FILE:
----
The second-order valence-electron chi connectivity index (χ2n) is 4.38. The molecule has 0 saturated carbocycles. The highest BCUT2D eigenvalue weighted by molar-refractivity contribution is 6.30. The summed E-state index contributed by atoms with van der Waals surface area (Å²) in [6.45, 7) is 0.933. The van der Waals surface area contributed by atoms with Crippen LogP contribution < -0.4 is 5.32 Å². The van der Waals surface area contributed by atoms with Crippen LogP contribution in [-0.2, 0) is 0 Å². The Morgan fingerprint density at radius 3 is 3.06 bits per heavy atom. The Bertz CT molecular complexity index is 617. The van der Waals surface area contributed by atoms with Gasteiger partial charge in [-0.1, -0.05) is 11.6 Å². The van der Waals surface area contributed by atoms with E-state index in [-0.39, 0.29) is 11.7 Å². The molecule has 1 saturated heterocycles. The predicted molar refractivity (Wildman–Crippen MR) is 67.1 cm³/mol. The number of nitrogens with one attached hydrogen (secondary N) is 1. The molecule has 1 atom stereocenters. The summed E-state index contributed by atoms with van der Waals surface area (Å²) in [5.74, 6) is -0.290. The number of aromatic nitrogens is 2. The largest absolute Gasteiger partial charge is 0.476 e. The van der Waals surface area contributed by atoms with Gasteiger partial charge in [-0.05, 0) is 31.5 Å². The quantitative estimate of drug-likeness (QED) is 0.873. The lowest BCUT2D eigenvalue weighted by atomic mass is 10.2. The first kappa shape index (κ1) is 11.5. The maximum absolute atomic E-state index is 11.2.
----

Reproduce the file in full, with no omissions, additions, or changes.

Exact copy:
The second-order valence-electron chi connectivity index (χ2n) is 4.38. The molecule has 0 saturated carbocycles. The highest BCUT2D eigenvalue weighted by molar-refractivity contribution is 6.30. The summed E-state index contributed by atoms with van der Waals surface area (Å²) in [6.45, 7) is 0.933. The van der Waals surface area contributed by atoms with Crippen LogP contribution < -0.4 is 5.32 Å². The van der Waals surface area contributed by atoms with Crippen LogP contribution in [-0.2, 0) is 0 Å². The Morgan fingerprint density at radius 3 is 3.06 bits per heavy atom. The Bertz CT molecular complexity index is 617. The van der Waals surface area contributed by atoms with Gasteiger partial charge in [-0.1, -0.05) is 11.6 Å². The van der Waals surface area contributed by atoms with E-state index in [-0.39, 0.29) is 11.7 Å². The molecule has 1 saturated heterocycles. The predicted molar refractivity (Wildman–Crippen MR) is 67.1 cm³/mol. The number of nitrogens with one attached hydrogen (secondary N) is 1. The molecule has 1 atom stereocenters. The summed E-state index contributed by atoms with van der Waals surface area (Å²) in [5.74, 6) is -0.290. The number of aromatic nitrogens is 2. The largest absolute Gasteiger partial charge is 0.476 e. The van der Waals surface area contributed by atoms with Gasteiger partial charge in [-0.05, 0) is 31.5 Å². The quantitative estimate of drug-likeness (QED) is 0.873. The lowest BCUT2D eigenvalue weighted by atomic mass is 10.2. The first kappa shape index (κ1) is 11.5. The maximum absolute atomic E-state index is 11.2.